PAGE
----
His daughter’s mounting health issues—which previously simply manifested as anxiety attacks—certainly played a part. Before Gotti and Carmine could tie the knot, trips to the emergency room became more frequent. Eventually, doctors discovered she had severe dysplasia, the presence of cells of an abnormal type within a tissue that may signify a stage preceding the development of cancer, and were recommending a full hysterectomy.
“Family meant everything to my father. Everything else, he could control with money and power. But those things might not be able to help him now and that really scared him,” Gotti explained. “Hearing the doctor tell me that I might need a hysterectomy by age 25, I was suddenly in a rush to start my family.”
“My wedding did it for me. It really did it for me because I remember that day, and I remember thinking, ‘Why are there so many people lining the streets? Why are there so many people outside this church where it was standing room only?’ I wanted a Christmas wedding, so it would’ve been a cold day. We wound up having a nice day, but I’m saying, it would’ve been. It was in December. And there were so many people,” she told us. “The wedding even, thousands of people. And I went, ‘Wow.’ And then all of these singers, performers coming out and everybody paying homage to Dad. I just remember being a very weary bride that night and my dad would say, ‘Come stand next to me. Get your husband. Come stand here.’ Most of the night, that’s what we did. And we were greeting people I’d never laid eyes on before. Ever…After that, there was no denying. The stories were there all the time, constantly.”
“What I didn’t know was Carmine suffered from manic depression,” she revealed. “I knew before our honeymoon that being married to Carmine wasn’t going to be a walk in the park, but I was determined to prove Daddy wrong. I was a stubborn woman. My father’s daughter.”
However, the honeymoon behavior was enough for her to throw in the towel—until, that is, another trip to the emergency room revealed that she was pregnant and had a congenital heart defect, making the pregnancy high-risk. “That night, I honestly was going to tell my father that he was right about Carmine, but the idea of divorce went right out the window with the news of a baby on the way,” she explained.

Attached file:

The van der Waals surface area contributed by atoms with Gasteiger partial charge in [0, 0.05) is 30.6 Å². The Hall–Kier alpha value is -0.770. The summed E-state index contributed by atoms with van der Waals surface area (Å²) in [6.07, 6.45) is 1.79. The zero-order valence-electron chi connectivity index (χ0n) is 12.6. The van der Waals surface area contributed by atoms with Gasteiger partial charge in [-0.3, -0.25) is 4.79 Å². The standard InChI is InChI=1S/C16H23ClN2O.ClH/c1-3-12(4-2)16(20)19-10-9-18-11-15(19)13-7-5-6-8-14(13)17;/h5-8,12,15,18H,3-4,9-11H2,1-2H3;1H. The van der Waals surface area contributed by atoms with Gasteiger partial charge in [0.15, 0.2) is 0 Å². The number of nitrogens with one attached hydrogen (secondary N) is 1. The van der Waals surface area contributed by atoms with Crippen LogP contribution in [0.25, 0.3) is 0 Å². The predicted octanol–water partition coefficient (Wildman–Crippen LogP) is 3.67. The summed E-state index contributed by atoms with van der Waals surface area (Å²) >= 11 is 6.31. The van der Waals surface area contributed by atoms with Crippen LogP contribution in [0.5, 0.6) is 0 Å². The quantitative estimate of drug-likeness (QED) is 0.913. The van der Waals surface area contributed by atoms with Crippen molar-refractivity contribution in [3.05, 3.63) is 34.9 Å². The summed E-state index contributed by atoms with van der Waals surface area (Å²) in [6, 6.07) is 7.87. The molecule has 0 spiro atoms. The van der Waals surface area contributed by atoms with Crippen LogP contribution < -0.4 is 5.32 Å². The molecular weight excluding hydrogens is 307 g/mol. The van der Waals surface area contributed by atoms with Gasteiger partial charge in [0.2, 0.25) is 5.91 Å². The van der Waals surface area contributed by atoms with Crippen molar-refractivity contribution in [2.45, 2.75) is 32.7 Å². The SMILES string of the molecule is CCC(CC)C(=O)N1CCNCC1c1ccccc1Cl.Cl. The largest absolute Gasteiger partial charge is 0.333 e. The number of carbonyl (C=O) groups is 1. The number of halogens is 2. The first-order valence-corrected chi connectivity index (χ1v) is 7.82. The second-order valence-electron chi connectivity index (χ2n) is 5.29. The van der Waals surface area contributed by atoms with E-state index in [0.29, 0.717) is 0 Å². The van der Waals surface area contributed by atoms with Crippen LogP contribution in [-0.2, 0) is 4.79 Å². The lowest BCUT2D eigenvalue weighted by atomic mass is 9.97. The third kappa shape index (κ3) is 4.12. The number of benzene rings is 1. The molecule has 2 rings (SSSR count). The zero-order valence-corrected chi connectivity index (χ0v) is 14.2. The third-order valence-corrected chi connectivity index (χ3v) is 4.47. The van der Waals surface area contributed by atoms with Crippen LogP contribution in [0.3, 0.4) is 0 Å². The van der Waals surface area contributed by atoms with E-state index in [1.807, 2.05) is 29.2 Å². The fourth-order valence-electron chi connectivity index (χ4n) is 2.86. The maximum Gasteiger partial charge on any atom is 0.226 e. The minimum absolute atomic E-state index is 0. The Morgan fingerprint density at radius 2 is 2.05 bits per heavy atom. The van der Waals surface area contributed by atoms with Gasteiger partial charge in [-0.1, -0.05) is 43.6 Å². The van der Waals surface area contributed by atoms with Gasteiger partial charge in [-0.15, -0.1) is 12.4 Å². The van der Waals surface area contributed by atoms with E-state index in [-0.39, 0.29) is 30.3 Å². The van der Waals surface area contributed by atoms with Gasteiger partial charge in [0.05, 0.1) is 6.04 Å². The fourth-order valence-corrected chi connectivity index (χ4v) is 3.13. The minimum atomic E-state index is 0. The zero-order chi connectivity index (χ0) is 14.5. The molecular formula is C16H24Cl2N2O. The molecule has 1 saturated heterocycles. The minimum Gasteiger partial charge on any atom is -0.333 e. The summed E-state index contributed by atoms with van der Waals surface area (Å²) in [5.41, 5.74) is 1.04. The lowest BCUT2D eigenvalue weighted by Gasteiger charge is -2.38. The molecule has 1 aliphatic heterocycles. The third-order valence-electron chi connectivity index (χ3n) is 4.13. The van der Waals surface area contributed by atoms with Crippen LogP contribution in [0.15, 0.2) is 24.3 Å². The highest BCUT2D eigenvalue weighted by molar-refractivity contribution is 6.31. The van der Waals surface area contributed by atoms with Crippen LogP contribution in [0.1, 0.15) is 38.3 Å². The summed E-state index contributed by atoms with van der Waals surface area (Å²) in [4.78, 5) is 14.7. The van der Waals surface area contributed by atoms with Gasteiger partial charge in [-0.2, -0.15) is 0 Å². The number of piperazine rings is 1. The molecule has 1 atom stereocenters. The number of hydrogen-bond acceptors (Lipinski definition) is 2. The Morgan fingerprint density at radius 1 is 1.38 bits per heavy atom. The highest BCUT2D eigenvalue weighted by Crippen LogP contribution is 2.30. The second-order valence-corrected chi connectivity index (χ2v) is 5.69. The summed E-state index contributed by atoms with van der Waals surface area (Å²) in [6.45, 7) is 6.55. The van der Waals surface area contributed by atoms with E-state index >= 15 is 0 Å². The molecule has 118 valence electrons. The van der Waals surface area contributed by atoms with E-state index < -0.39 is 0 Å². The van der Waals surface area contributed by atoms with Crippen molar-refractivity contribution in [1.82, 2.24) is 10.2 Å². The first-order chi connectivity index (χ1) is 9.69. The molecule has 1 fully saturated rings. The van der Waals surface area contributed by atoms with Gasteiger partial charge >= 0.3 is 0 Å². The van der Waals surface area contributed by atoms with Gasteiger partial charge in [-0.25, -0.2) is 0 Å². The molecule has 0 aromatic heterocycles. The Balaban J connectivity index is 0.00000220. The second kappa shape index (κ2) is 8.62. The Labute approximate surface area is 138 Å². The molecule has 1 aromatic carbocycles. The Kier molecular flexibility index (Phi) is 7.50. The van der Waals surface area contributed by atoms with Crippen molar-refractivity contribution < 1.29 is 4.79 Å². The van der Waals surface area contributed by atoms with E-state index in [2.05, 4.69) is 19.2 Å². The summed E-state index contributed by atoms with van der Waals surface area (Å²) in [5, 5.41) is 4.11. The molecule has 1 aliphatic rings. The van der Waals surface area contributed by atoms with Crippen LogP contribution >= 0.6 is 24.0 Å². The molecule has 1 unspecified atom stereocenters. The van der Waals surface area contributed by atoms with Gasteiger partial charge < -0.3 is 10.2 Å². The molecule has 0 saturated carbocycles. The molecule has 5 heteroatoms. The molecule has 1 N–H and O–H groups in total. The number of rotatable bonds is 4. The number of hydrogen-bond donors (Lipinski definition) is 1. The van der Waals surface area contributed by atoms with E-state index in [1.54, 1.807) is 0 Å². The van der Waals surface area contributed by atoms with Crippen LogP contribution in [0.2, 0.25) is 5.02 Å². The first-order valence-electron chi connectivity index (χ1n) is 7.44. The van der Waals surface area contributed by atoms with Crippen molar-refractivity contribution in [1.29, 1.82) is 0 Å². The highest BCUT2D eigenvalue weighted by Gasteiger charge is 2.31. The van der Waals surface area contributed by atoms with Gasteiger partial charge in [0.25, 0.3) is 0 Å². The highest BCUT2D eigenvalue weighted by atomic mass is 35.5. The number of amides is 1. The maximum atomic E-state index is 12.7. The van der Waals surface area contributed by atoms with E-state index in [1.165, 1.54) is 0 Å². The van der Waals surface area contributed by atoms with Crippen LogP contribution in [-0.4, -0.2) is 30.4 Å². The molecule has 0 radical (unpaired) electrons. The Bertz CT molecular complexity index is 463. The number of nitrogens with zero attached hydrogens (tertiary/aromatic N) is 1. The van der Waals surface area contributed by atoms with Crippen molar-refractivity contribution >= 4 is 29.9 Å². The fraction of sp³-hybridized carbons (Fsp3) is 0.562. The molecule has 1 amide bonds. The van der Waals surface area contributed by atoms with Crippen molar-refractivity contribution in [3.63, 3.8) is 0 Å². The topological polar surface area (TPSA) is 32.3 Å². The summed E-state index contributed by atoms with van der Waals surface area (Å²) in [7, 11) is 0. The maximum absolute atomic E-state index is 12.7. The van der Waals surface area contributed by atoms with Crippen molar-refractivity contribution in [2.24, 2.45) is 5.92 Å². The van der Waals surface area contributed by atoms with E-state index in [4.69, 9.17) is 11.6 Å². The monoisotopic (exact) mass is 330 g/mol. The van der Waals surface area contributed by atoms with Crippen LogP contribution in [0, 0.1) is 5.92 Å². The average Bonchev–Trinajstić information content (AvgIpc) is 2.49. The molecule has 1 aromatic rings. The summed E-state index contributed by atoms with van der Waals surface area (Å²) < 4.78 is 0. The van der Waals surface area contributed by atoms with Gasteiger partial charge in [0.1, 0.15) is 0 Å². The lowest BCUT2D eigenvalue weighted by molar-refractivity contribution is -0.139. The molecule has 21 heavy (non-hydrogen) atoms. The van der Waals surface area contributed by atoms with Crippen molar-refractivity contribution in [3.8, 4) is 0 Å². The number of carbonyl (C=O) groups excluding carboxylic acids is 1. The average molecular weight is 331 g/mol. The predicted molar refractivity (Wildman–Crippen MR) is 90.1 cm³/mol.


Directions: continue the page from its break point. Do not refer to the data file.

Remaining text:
To help his wife heal, Carmine took Gotti away and by the time they returned, she was pregnant yet again. And it was then that the natural brunette made a major change and developed what’s become her signature look. She went blonde.
As she was, against all odds, building her family, son after son (Carmine Jr. was born in 1986, followed by John in 1987, and Frank in 1990), her father was taking over his other family. In December 1985, John ordered the hit on Paul Castellano, head of the Gambino family, reportedly watching the murder from his car. By January, he was formally named the family’s new boss.
While John was becoming The Dapper Don, a nickname bestowed upon him thanks to his sartorial style, Carmine’s business, the largest steel-shredder in the country, was making millions. The Agnellos bought land on Long Island and built their dream home, while Gotti began her career as a columnist as the New York Post. And it couldn’t have been easy for her to work there while her dad was making news day in and day out. He was hit with two major trials back-to-back—one for racketeering, in which he tampered with the jury, and the other for assault—both of which yielded him acquittals. “That same newspaper dubbed him “The Teflon Don” because the charges didn’t stick,” she explained. “In time, Dad became the people’s king. He feared no one and nothing. The legend grew and grew.”
On December 11, 1990, FBI agents and NYPD detectives raided the Ravenite, arresting John. He was later charged with five murders, conspiracy to murder, loansharking, illegal gambling, obstruction of justice, bribery, and tax evasion. As he was driven away in the police car, he said, “I bet ya three-to-one I beat this.”
He didn’t. On April 2, 1992, after only 14 hours of deliberation, he was found guilty on all charges in the indictment and sentenced to life in prison without the possibility of parole. “The Teflon is gone,” James Fox, Assistant Director In Charge of the FBI’s New York Field Office, said in a press conference. “The don is covered with Velcro and all the charges stuck.
While her career was on the uptick, her personal life was imploding. In 1998, John was diagnosed with throat cancer. And tensions with Carmine over how legitimate his business might be—spoiler alert, it wasn’t—were mounting in a dangerous way. In January 2000, after threats made to his wife over her desire to leave him, Carmine was arrested and charged with racketeering and arson.
By 2001, Carmine had pleaded guilty to receive a lesser sentence: nine years in federal prison with an order to forfeit $10 million in assets to the court. A year later, her father would die in custody, in a prison hospital in Springfield, Miss. “I still cry every night. I don’t know why,” she said in the film. “And when your father’s dying and you can’t be there and you can’t touch him, you’re watching through glass, it’s very disturbing.”
“The reason this book was born also, and the reason for this interview even, is that we’re aware as a family that now, in order to save John’s life, my brother, it’s war. It’s all out war,” Gotti told CBS News in 2009. “And we are doing what we can, fighting like hell, to see that he gets a fair trial. That he gets a fair shot. It’s about a life that he’s left long behind him. More than a decade ago. And it’s just something that we feel now should be addressed. And we want to just go on with our lives. We want to put this behind us.”
That trial, the last to come against her brother, was deemed a mistrial.
“I saw him as, always, from a very young age until the day he died, as this strong lion,” she told E! News about her father. “People asked me, ‘What do you miss about him?’ after his death. To this day, I think it’s the protectiveness.”
As she added in the film: “When he went, that went.”